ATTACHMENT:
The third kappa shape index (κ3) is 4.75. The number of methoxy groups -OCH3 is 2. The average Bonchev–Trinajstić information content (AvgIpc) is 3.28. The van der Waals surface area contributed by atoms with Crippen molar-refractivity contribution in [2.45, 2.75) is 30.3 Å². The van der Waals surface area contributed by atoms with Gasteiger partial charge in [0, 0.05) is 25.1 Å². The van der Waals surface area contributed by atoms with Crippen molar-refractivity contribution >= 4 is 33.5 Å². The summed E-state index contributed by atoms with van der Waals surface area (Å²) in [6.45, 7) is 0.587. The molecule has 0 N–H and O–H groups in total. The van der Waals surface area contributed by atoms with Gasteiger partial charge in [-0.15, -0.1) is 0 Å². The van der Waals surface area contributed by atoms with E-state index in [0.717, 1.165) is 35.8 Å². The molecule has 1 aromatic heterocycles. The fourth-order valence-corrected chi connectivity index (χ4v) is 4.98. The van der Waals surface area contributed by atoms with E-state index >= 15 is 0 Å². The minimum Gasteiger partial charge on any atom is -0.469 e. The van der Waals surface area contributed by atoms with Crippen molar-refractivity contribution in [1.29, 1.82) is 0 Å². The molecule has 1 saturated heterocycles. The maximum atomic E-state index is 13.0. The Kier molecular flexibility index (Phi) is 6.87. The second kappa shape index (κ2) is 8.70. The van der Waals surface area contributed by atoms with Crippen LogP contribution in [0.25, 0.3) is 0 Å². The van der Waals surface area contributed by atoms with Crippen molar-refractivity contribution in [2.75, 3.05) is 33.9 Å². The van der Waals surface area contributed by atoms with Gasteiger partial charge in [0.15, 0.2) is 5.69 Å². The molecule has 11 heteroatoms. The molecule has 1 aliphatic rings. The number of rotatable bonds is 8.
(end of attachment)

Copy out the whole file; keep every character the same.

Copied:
The third kappa shape index (κ3) is 4.75. The number of methoxy groups -OCH3 is 2. The average Bonchev–Trinajstić information content (AvgIpc) is 3.28. The van der Waals surface area contributed by atoms with Crippen molar-refractivity contribution in [2.45, 2.75) is 30.3 Å². The van der Waals surface area contributed by atoms with Gasteiger partial charge in [0, 0.05) is 25.1 Å². The van der Waals surface area contributed by atoms with Crippen molar-refractivity contribution >= 4 is 33.5 Å². The summed E-state index contributed by atoms with van der Waals surface area (Å²) in [6.45, 7) is 0.587. The molecule has 0 N–H and O–H groups in total. The van der Waals surface area contributed by atoms with Gasteiger partial charge in [-0.15, -0.1) is 0 Å². The van der Waals surface area contributed by atoms with E-state index in [0.717, 1.165) is 35.8 Å². The molecule has 1 aromatic heterocycles. The fourth-order valence-corrected chi connectivity index (χ4v) is 4.98. The van der Waals surface area contributed by atoms with E-state index >= 15 is 0 Å². The minimum Gasteiger partial charge on any atom is -0.469 e. The van der Waals surface area contributed by atoms with Crippen molar-refractivity contribution in [1.29, 1.82) is 0 Å². The molecule has 1 saturated heterocycles. The maximum atomic E-state index is 13.0. The Kier molecular flexibility index (Phi) is 6.87. The second kappa shape index (κ2) is 8.70. The van der Waals surface area contributed by atoms with Crippen LogP contribution in [0.25, 0.3) is 0 Å². The van der Waals surface area contributed by atoms with Crippen molar-refractivity contribution in [2.75, 3.05) is 33.9 Å². The van der Waals surface area contributed by atoms with Gasteiger partial charge in [0.15, 0.2) is 5.69 Å². The molecule has 11 heteroatoms. The molecule has 1 aliphatic rings. The number of rotatable bonds is 8.